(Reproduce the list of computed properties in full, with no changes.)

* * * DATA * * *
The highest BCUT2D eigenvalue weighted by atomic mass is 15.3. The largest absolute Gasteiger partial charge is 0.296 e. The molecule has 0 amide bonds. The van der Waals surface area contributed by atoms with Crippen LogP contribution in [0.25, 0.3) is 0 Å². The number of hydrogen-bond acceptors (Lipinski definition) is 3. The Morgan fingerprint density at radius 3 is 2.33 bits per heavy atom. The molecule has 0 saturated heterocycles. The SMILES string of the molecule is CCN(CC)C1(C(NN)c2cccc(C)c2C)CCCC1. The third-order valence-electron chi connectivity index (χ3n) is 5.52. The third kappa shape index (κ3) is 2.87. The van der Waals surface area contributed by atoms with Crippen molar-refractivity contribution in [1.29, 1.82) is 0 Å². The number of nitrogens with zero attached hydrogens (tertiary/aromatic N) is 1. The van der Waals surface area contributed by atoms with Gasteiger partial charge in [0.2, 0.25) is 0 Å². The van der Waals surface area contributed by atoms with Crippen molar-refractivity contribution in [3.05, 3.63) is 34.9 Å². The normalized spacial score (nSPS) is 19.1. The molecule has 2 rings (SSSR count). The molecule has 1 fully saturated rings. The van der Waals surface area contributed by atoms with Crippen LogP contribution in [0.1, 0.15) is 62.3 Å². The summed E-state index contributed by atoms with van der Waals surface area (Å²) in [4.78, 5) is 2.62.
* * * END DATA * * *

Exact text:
The highest BCUT2D eigenvalue weighted by atomic mass is 15.3. The largest absolute Gasteiger partial charge is 0.296 e. The molecule has 0 amide bonds. The van der Waals surface area contributed by atoms with Crippen LogP contribution in [0.25, 0.3) is 0 Å². The number of hydrogen-bond acceptors (Lipinski definition) is 3. The Morgan fingerprint density at radius 3 is 2.33 bits per heavy atom. The molecule has 0 saturated heterocycles. The SMILES string of the molecule is CCN(CC)C1(C(NN)c2cccc(C)c2C)CCCC1. The third-order valence-electron chi connectivity index (χ3n) is 5.52. The third kappa shape index (κ3) is 2.87. The van der Waals surface area contributed by atoms with Crippen molar-refractivity contribution in [1.29, 1.82) is 0 Å². The number of nitrogens with zero attached hydrogens (tertiary/aromatic N) is 1. The van der Waals surface area contributed by atoms with Gasteiger partial charge in [0.2, 0.25) is 0 Å². The van der Waals surface area contributed by atoms with Crippen molar-refractivity contribution in [3.05, 3.63) is 34.9 Å². The normalized spacial score (nSPS) is 19.1. The molecule has 2 rings (SSSR count). The molecule has 1 fully saturated rings. The van der Waals surface area contributed by atoms with Crippen LogP contribution in [0.1, 0.15) is 62.3 Å². The summed E-state index contributed by atoms with van der Waals surface area (Å²) in [4.78, 5) is 2.62.